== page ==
Tooele Transcript Bulletin – News in Tooele, Utah

February 10, 2015
Snow Woman

(a Japanese tale)

Once upon a time in a village in Japan, an old woodcutter known as Mosaku hired a young man to help him with his work. The young man was named Minokichi, and every day the two men walked together into the forest to cut down trees and carry the wood back to the village.

The forest was on the other side of a wide river, and the only way across the river was by ferryboat. One cold evening in the heart of winter, the woodcutters were coming out of the forest when a snowstorm struck. By the time they reached the river, they could barely see through the blowing snow. They saw that the ferryman had stayed on the far side of the river, so there was no way home.

“It’s too cold to swim across,” Mosaku said, “so tonight we will take shelter in the ferryman’s hut.”

The hut was flimsy, and wind shrieked through the slats. There was no stove for warmth. They closed the door tightly behind them, bundled up in their coats, lay down and covered themselves with a layer of straw to try to stay warm.

As the old man’s eyes closed, he said softly, “The storm will pass.”

With those words, he fell asleep.

Minokichi shivered at the sound of the howling wind, and his imagination took flight. As the hut creaked and the air grew colder with each passing moment, he imagined all kinds of terrors. He’d fallen into a fitful sleep when the door suddenly blew open, and he was awoken with a start.

There in the doorway stood a tall, beautiful woman with long black hair and lips of blue. She was dressed in a white kimono, but her skin was so pale that Minokichi wasn’t sure if she was real or only a mirage made of snow and his terror.

He watched as she walked to Mosaku, bent down and blew cold air, thick and swirling like smoke, into the old man’s face.

Minokichi tried to cry out, but the words caught in his throat. The woman then turned toward him. She bent down over him, and his heart nearly stopped from fright. She was about to blow cold air over him.

But, instead, she stopped and smiled. “I was going to destroy you, but you are so handsome that I shall let you live. Promise you will never say a word about having seen me. If you do, I shall end your life.”

“I promise,” Minokichi whispered, his words returning.

The woman then turned and disappeared.

Minokichi ran to the door and looked out, but he just saw swirling snow. He closed the door and thought it was a dream.

He called out, “Wake up, Mosaku!” and reached to touch the old woodcutter’s face. He screamed when he discovered the man’s face had turned into ice.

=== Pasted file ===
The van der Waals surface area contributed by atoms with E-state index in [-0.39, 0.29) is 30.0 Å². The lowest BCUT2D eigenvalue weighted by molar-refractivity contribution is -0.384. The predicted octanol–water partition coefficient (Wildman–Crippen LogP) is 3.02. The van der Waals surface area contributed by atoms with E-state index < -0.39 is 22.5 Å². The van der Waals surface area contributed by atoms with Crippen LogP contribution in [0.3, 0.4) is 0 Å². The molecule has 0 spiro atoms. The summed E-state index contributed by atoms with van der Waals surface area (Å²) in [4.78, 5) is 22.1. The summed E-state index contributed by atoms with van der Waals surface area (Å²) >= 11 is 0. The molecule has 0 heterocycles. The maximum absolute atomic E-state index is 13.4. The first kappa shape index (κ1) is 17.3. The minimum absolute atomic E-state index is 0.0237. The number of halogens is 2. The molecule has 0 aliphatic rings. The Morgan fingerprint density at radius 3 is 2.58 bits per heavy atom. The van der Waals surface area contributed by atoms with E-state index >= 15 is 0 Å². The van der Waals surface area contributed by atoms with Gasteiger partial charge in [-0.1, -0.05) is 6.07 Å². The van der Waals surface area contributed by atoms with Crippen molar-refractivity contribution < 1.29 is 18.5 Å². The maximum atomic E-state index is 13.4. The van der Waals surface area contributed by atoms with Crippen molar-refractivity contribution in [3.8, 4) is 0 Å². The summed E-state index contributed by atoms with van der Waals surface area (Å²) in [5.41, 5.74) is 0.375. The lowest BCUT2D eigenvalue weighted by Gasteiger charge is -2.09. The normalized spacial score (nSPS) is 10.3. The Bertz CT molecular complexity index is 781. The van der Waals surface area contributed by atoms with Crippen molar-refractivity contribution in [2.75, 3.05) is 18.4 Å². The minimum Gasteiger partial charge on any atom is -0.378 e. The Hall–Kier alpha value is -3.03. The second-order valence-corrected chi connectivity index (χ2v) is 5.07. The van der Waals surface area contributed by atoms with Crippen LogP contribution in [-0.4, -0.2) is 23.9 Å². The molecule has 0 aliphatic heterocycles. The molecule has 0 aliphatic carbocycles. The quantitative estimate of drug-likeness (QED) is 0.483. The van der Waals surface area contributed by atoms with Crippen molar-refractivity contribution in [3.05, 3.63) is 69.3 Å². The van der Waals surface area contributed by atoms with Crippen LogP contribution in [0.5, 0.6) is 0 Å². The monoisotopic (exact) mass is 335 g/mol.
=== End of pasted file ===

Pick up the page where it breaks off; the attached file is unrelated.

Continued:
At dawn, the ferryman returned to the other side of the river and found the two men lying in his hut. The old man was dead, but Minokichi was still breathing. The ferryman sent for a doctor.

Minokichi survived, but he remained frightened by his terrible dream. Still, he said nothing about his vision, and when he was well again, he returned to the forest to work.

The next winter, Minokichi was walking home one night when he happened to pass a young woman.

“Good evening,” he said.

When he heard her voice, he felt his heart skip a beat. Her voice was like a melody, and when he looked at her, he swooned — she was so beautiful.

As they walked along together, she said, “I am O-Yuki,” and she told him her story. Her parents had died, and she was on her way to Yedo, where she had relatives she hoped might help her.

When they were not far from Minokichi’s village, he looked at her and said softly, “I wonder if you would ever consider marrying a boy like me?”

O-Yuki laughed. “I would like that,” she said shyly.

As they reached Minokichi’s hut, he welcomed her inside and introduced her to his mother.

O-Yuki was so lovely, so polite and so kind that Minokichi’s mother instantly loved her, too.

Within weeks, the two married, and they were happy together. O-Yuki was a fine wife and good daughter-in-law, and as the years passed, the couple had 10 children.

Even after she had had so many babies, O-Yuki remained youthful, with long dark hair and pale skin and beautiful, blazing eyes.

One night, as she and Minokichi sat by the fire, he looked at her and suddenly remembered an evening from long ago.

“Dear wife,” he said, “seeing you there in the firelight, I’ve just remembered a woman I once saw who was as beautiful and pale as you.”

O-Yuki, who was sewing and did not look up, said, “Where did you see her?”

For the first time ever, Minokichi spoke of his vision on the stormy winter night in the ferryman’s hut. He told O-Yuki of the snow woman who had leaned over him, the woman whose breath had killed his teacher, Mosaku.

O-Yuki suddenly threw her sewing to the floor and stood up. She looked down at her husband. Her eyes seemed to be on fire.

“It was me!” she said. “And as you surely remember, I told you I would destroy you if you ever spoke a word of that night. If it were not for our children, I would kill you right now.

“Be sure you take good care of them, for if they ever complain about you, I will keep my promise.”

With those words, her voice turned as thin as the crying wind, and she disappeared into a white mist that drifted up through the smoke hole in their hut.

No one ever saw O-Yuki, the snow woman, again.

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